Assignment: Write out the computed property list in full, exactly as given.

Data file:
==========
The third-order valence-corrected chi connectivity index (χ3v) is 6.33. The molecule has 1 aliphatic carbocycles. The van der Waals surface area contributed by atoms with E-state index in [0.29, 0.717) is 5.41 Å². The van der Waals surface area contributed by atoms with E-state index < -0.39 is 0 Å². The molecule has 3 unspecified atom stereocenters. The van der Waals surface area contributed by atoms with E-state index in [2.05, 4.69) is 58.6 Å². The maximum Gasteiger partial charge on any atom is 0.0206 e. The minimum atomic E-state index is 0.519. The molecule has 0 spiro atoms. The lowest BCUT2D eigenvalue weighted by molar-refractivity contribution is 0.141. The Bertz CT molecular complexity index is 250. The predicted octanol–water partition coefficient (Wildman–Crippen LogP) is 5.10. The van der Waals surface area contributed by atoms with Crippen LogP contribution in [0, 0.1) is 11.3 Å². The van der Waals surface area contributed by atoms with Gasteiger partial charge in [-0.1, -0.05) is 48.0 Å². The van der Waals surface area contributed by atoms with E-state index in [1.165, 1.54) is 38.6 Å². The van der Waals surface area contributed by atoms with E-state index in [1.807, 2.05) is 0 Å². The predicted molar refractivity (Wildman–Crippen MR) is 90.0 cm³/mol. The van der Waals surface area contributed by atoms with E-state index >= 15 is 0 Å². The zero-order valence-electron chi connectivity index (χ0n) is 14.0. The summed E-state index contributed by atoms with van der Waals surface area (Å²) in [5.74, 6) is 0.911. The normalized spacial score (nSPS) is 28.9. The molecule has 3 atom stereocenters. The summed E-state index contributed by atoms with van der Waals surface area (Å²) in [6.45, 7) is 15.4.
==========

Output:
The third-order valence-corrected chi connectivity index (χ3v) is 6.33. The molecule has 1 aliphatic carbocycles. The van der Waals surface area contributed by atoms with E-state index in [0.29, 0.717) is 5.41 Å². The van der Waals surface area contributed by atoms with E-state index < -0.39 is 0 Å². The molecule has 3 unspecified atom stereocenters. The van der Waals surface area contributed by atoms with E-state index in [2.05, 4.69) is 58.6 Å². The maximum Gasteiger partial charge on any atom is 0.0206 e. The minimum atomic E-state index is 0.519. The molecule has 0 spiro atoms. The lowest BCUT2D eigenvalue weighted by molar-refractivity contribution is 0.141. The Bertz CT molecular complexity index is 250. The predicted octanol–water partition coefficient (Wildman–Crippen LogP) is 5.10. The van der Waals surface area contributed by atoms with Crippen LogP contribution in [0, 0.1) is 11.3 Å². The van der Waals surface area contributed by atoms with Gasteiger partial charge in [-0.1, -0.05) is 48.0 Å². The van der Waals surface area contributed by atoms with E-state index in [1.165, 1.54) is 38.6 Å². The van der Waals surface area contributed by atoms with E-state index in [1.807, 2.05) is 0 Å². The predicted molar refractivity (Wildman–Crippen MR) is 90.0 cm³/mol. The van der Waals surface area contributed by atoms with E-state index >= 15 is 0 Å². The zero-order valence-electron chi connectivity index (χ0n) is 14.0. The summed E-state index contributed by atoms with van der Waals surface area (Å²) in [5.74, 6) is 0.911. The normalized spacial score (nSPS) is 28.9. The molecule has 3 atom stereocenters. The summed E-state index contributed by atoms with van der Waals surface area (Å²) in [6.45, 7) is 15.4.